Written late Tuesday, December 17
Tuesday dawns over Washington, DC with grey skies and hints of pink. Sleep? What sleep? I often do not sleep well when I travel. All my routines are off and it's hard to find the comfort I find in my own bed. The tiny roomette turns out to be more spacious than we first noticed when hubby climbs up into the top bunk and finds a nice storage space for some of our bags. He says goodnight, I turn out the light, and he's snoring two minutes later. Darn him. I put on a meditation podcast. It's nice and I am feeling tired (it is 1:30 am) but the podcast ends, and I can't get comfortable. Too hot. Too cold. Blankets too tight. Untuck everything. Move the bag to another location so I can stretch out fully. Listen to Edgar Meyer play the Bach cello concertos. Listen to the train whistle. Rock side to side as we rush around the curves. Right side. Left side. Flat on my back. Listen to another meditation podcast. Peek out the window as tiny towns roll past. Listen to my husband snore. Finally, sometime around 4:30 or 5 am, I do doze off, only to be wide awake a little after 6 and a little over an hour from DC. I watch the sky gradually lighten, listen to Aaron Copeland and the trainman knocks on the door to make sure we are awake to get off the train.
Damn! It is COLD here. I can see my breath as we trudge down the platform towards the station. I have not yet given in to the temptation of the wintercoat in my bag. In front of me, a lady tumbles backwards down the up escalator. With my hands full, I can do nothing but watch as station employees rush to stop the escalator and help her up. I trudge on past to the elevator and hold the door as my spouse catches up with me.
Upstairs, the mass of commuters rush from place to place, intent on their destinstion, clutching their Starbucks and commuter mugs, yapping on their ever-present phones, and navigating the complex routes through the station maze. We find the Amtrak Acela lounge, stow our bags and go off in search of breakfast. McDonald's aquired, we eat in luxurious slowness, talking, reading, looking around. Outside the window, I see a place where homeless people sleep next to the building. A man asks for a dollar, and I give it to him because my heart hurts to even contemplete someone sleeping outside on the freezing concrete and begging for food and money from strangers in the nation's capitol.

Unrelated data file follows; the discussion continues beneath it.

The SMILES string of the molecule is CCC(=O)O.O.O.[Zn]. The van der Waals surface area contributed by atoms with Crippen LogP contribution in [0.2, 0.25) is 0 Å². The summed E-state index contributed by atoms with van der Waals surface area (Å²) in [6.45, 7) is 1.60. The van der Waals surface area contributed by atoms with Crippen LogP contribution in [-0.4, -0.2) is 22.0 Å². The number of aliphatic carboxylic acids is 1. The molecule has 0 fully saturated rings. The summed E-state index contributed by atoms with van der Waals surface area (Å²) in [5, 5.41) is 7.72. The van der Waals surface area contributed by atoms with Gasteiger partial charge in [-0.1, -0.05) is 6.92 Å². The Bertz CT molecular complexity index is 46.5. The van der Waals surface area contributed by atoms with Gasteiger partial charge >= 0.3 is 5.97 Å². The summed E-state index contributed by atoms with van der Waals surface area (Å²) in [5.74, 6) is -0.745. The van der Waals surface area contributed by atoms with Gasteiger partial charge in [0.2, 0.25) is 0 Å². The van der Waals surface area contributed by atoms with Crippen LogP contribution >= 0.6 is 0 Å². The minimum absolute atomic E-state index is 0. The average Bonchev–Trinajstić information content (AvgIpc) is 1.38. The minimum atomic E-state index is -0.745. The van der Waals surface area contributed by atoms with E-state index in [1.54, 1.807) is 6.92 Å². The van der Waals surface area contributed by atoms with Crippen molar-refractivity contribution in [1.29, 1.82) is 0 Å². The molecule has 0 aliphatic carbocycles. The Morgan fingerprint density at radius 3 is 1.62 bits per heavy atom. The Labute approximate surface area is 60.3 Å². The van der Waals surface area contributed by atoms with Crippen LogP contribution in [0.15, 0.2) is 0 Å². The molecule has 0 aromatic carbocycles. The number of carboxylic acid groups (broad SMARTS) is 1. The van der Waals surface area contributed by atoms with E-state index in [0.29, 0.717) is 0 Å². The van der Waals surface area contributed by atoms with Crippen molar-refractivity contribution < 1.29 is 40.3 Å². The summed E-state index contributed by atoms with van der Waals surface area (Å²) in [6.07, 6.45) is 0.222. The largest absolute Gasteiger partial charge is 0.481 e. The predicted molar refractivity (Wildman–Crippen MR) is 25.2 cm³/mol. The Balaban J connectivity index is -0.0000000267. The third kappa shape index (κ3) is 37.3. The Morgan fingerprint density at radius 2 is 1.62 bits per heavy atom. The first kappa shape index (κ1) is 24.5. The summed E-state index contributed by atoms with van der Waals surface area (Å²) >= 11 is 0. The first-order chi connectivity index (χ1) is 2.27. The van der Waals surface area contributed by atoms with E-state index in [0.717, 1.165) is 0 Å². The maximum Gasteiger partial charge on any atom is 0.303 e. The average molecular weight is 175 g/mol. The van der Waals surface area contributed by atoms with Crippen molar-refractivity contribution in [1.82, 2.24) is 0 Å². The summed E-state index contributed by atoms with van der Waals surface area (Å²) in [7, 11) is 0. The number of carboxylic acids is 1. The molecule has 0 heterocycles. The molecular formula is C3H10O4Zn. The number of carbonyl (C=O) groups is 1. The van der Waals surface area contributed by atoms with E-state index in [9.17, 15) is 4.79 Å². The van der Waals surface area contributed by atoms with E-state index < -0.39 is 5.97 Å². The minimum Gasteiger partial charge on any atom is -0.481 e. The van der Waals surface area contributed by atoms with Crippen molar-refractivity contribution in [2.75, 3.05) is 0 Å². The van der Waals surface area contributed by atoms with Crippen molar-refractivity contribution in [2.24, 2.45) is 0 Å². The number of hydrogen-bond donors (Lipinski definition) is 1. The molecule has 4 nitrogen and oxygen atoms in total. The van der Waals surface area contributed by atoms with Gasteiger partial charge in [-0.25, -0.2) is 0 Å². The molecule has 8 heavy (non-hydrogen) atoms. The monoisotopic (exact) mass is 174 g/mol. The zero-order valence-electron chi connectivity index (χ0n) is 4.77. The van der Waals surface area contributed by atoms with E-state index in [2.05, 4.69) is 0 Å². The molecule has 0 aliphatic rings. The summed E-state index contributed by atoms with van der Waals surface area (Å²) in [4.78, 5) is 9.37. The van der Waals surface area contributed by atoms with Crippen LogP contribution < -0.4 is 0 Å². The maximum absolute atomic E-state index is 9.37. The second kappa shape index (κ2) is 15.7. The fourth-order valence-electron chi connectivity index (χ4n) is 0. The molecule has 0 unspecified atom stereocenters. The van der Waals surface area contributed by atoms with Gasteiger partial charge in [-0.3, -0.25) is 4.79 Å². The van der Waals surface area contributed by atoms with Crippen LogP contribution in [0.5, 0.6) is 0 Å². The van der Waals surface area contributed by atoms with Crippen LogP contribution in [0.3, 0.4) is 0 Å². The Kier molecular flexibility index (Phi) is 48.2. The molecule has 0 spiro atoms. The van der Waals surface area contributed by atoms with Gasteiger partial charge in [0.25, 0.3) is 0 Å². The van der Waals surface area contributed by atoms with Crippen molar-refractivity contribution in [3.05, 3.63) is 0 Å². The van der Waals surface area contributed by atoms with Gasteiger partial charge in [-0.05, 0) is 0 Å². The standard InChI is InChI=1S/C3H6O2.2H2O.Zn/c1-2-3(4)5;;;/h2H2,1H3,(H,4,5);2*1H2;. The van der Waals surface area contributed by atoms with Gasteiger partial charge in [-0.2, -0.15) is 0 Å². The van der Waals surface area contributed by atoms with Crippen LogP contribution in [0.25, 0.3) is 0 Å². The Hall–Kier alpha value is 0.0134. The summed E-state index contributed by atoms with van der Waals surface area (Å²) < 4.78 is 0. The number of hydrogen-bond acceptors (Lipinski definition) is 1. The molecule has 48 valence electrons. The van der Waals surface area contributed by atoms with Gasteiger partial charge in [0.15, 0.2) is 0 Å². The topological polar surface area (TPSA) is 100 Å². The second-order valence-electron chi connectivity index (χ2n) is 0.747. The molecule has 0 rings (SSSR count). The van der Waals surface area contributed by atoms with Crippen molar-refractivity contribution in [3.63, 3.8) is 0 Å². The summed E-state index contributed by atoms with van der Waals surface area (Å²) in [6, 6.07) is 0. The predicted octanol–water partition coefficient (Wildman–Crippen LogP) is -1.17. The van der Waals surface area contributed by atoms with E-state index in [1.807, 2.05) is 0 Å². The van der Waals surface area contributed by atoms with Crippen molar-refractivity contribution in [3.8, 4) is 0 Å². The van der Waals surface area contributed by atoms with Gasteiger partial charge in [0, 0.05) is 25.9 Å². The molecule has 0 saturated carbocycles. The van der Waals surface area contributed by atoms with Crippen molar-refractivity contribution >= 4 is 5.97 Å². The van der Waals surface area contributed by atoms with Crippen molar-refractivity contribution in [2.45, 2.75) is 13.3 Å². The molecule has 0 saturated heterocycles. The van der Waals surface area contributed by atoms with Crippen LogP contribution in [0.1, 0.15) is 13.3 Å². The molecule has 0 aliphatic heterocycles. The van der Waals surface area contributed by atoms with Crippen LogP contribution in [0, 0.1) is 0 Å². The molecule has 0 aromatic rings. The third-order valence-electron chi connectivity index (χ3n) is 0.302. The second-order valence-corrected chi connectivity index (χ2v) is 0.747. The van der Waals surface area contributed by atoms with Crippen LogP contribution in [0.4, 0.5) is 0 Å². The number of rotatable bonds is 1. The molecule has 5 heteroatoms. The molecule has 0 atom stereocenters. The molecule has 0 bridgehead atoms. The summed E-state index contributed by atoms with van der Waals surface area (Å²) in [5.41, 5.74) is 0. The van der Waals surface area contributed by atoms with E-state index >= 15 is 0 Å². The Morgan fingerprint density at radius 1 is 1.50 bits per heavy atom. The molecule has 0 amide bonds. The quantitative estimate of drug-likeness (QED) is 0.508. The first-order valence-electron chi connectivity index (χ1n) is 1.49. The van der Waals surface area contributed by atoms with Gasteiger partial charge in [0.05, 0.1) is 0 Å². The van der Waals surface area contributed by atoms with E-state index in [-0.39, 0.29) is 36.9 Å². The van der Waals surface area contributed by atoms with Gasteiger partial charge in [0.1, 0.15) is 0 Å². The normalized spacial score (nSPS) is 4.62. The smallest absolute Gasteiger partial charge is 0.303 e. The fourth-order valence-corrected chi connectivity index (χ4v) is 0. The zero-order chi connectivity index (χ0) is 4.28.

The hours pass slowly despite internet access and free coffee. The televisions are tuned to two 24 hour news networks who rehash and recycle the same stories, tweaking a detail here and there and trotting out a new passel of talking heads to endlessly debate whatever has captured the miniscule attention of the station. I give in to my winter coat because the lounge is FREEZING, and once I get warm and semi-comfortable, I fall asleep on the couch, having a nice little nap. Hubby wakes me, and we head downstairs to the multi-ethnic food court for dinner, and then, all too soon, we are trudging back out in the cold to board the next leg of our train journey: the Capitol Limited to Chicago.
If possible, today's roomette is smaller than yesterday's, but we manage to cram ourselves and our stuff inside, where we read and look out the window until darkness arrives, far too early, and then we nap until dinner at 6:30. Dinner is lovely (better than last night) and we eat across from a mom and daughter on their way to Indiana for Christmas. After a delicious chocolate mousse parfait (for me) and not-delicious baklava left over from lunch for hubby, we hang downstairs in the cafe for a bit. (and I write.)